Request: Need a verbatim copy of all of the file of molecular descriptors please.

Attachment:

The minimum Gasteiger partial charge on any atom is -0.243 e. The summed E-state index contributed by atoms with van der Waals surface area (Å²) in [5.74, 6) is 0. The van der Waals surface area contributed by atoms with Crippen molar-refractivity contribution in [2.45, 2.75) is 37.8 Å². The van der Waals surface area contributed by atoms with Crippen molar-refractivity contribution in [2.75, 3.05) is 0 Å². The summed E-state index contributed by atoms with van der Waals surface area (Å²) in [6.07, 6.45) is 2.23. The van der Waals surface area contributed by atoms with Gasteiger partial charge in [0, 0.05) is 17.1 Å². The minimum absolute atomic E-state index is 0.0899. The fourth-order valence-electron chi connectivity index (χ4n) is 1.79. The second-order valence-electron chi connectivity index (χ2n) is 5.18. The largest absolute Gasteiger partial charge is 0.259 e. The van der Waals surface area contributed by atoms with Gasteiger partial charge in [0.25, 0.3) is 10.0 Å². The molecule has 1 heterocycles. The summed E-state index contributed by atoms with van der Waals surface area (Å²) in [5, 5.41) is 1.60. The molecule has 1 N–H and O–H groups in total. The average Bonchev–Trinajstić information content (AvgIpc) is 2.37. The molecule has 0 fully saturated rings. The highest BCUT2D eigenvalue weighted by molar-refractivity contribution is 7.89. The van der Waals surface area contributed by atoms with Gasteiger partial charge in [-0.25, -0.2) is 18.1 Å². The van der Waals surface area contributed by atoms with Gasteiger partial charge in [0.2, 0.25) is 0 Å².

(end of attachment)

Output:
The minimum Gasteiger partial charge on any atom is -0.243 e. The summed E-state index contributed by atoms with van der Waals surface area (Å²) in [5.74, 6) is 0. The van der Waals surface area contributed by atoms with Crippen molar-refractivity contribution in [2.45, 2.75) is 37.8 Å². The van der Waals surface area contributed by atoms with Crippen molar-refractivity contribution in [2.75, 3.05) is 0 Å². The summed E-state index contributed by atoms with van der Waals surface area (Å²) in [6.07, 6.45) is 2.23. The van der Waals surface area contributed by atoms with Gasteiger partial charge in [0, 0.05) is 17.1 Å². The minimum absolute atomic E-state index is 0.0899. The fourth-order valence-electron chi connectivity index (χ4n) is 1.79. The second-order valence-electron chi connectivity index (χ2n) is 5.18. The largest absolute Gasteiger partial charge is 0.259 e. The van der Waals surface area contributed by atoms with Gasteiger partial charge in [0.25, 0.3) is 10.0 Å². The molecule has 1 heterocycles. The summed E-state index contributed by atoms with van der Waals surface area (Å²) in [5, 5.41) is 1.60. The molecule has 1 N–H and O–H groups in total. The average Bonchev–Trinajstić information content (AvgIpc) is 2.37. The molecule has 0 fully saturated rings. The highest BCUT2D eigenvalue weighted by molar-refractivity contribution is 7.89. The van der Waals surface area contributed by atoms with Gasteiger partial charge in [-0.25, -0.2) is 18.1 Å². The van der Waals surface area contributed by atoms with Gasteiger partial charge in [0.2, 0.25) is 0 Å².